Sorry I meant to multiquote the other points but iPad is throwing a funny loop.

    Regarding the absence of PEM ...yes you are quite right ...I should have said whilst resuming a normal active life. So yes pacing measures need to run alongside, I guess such as an objective activity measure. I don't think pacing and living your life in your bed or on the sofa trapped in the house and never seeing anybody is a normal life so no that definitely isn't a success.

    It raises an interesting point in terms of threshold and what normal activity looks like though.

    So absence of PEM for 6 months without pacing activity would be a measure of success

    Regarding your point @Invisible Woman

    Yes I think this point goes across the board for any proposed treatment...we need statistical work to show what chance of remission is likely without treatment
     
  9. Graham

    Graham Senior Member (Voting Rights)

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    This has made me think of the roosting display of starlings in various parts of the country. (www.youtube.com/watch?v=V4f_1_r80RY)

    If you were to focus on one or two starlings in particular, you would just get a busy, chaotic flightpath. But zoom out at the vast flock and the picture is extremely different.

    Perhaps focusing on fatigue or PEM is too specific. Perhaps we need to step back: we need to develop measures that look at the quality of life a patient has: any worthwhile treatment should improve that. It wouldn't be easy, but it looks as if fatigue and PEM are no walk in the park either. Needless to say, those measures should be as objective as possible.
     
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  10. arewenearlythereyet

    arewenearlythereyet Senior Member (Voting Rights)

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    Should also say My head is also hurting so the chances of gibberish occurring may overtake my bad grammar and spelling :ill:
     
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  11. Barry

    Barry Senior Member (Voting Rights)

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    YES! If perception of fatigue reduces, then that is simply a secondary bonus, nothing more. I mean, if people's real physical capability improved, then very likely so would their perception of fatigue improve. But that causal relationship does not apply the other way round.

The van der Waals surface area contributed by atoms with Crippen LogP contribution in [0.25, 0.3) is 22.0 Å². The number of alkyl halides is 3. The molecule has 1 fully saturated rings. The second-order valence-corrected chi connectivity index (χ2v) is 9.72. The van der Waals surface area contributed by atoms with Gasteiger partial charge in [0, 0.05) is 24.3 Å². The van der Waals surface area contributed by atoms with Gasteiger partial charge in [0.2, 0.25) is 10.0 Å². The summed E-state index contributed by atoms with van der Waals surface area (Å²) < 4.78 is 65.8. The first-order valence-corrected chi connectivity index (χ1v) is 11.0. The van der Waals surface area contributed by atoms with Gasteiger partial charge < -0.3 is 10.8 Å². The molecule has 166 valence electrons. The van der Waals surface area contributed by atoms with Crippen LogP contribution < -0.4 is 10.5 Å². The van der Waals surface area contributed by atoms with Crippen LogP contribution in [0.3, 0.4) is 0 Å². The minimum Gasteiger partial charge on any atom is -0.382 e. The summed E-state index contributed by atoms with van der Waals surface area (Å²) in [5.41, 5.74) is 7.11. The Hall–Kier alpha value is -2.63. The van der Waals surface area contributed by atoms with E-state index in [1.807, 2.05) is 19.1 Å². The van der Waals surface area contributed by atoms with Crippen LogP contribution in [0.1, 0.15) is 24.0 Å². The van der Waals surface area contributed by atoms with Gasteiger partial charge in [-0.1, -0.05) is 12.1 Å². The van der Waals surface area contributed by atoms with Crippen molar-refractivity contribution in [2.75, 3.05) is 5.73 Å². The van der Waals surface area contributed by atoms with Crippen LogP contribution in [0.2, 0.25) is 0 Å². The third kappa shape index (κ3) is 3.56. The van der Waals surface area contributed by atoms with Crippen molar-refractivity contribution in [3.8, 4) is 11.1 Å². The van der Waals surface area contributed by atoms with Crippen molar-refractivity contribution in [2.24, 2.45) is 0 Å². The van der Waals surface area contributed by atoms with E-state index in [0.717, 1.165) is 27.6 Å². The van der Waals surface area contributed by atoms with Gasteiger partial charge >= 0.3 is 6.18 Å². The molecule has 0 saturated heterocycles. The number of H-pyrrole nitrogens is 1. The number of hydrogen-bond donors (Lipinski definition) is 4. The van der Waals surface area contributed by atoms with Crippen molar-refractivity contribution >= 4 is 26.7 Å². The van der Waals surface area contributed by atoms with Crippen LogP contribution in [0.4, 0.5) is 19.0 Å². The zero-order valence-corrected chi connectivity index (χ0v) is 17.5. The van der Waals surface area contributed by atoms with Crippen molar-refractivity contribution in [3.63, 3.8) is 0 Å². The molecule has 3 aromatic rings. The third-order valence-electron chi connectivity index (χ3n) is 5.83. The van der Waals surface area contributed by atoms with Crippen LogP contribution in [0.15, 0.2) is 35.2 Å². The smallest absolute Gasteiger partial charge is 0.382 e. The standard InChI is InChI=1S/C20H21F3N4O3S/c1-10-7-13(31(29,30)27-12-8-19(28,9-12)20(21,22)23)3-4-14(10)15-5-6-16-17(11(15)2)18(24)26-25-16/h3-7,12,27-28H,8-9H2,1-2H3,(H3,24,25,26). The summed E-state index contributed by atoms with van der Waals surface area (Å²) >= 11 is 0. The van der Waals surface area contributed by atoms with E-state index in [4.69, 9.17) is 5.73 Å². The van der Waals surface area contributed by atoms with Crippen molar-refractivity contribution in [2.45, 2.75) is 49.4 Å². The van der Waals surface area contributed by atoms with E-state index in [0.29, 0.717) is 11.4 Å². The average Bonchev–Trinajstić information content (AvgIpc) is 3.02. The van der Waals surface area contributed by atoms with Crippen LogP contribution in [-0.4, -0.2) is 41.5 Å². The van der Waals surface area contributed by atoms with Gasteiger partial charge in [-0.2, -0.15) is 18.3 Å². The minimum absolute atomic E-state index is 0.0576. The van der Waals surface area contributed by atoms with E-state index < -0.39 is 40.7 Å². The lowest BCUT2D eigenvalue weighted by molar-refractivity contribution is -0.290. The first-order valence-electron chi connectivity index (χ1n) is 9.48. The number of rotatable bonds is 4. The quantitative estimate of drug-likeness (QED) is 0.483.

12. Barry

    Barry Senior Member (Voting Rights)

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    Absolutely, along with actual physical function ... not 'measured' via a questionnaire!
     
  13. Barry

    Barry Senior Member (Voting Rights)

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    I presume by this you mean PwME having PEM with a cold, not the general population?
     
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  14. Barry

    Barry Senior Member (Voting Rights)

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    I think what it means is that there needs to be a core set of measures, with an overall combined improvment in them seen, to count as real improvement; as you say decline in one area can lead to improvement in another. It is the whole suite of core issues that needs to improve, as a combined set.

    For example:
    • Physical function
    • Cognitive function
    • PEM
    • Rate of post-exercise recovery
    • Rate of post-exercise decline
    • Etc, other stuff I'm sure I've overlooked.
    Note I've not included fatigue in the above, because I think it is worth considering, I do not believe is part of the core set.

    Also, looking at my list above, it occurs to me they probably can all be measure objectively to some degree, given the right tests, though I wasn't thinking in those terms when I jotted them down. But I suspect it may not be coincidental.
     
  15. arewenearlythereyet

    arewenearlythereyet Senior Member (Voting Rights)

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    Yes .... :)

    I think heart rate activity and PEM do have a link, but I don't think anyone has proved this definitively...I have also observed an accumulation effect (which is probably because I'm on the mild moderate severity scale) where if you have two or three moderate activity days one after the other this can trigger PEM in the same way as one silly overly active day (overly active for me would be walking 2 miles straight or something similar).

    So if you measured heart rate activity as an objective measure of activity this would still be subject to caveats that it had no PEM associated with the change.... which brings you back to frequency. I've tried measuring PEM on my symptom tracker but ultimately it's easier to say "do I have PEM yes/ no since deducing it from all the symptoms coinciding (the cognitive declines, joint and muscle pain, GI symptoms) and activity etc is a bit tricky.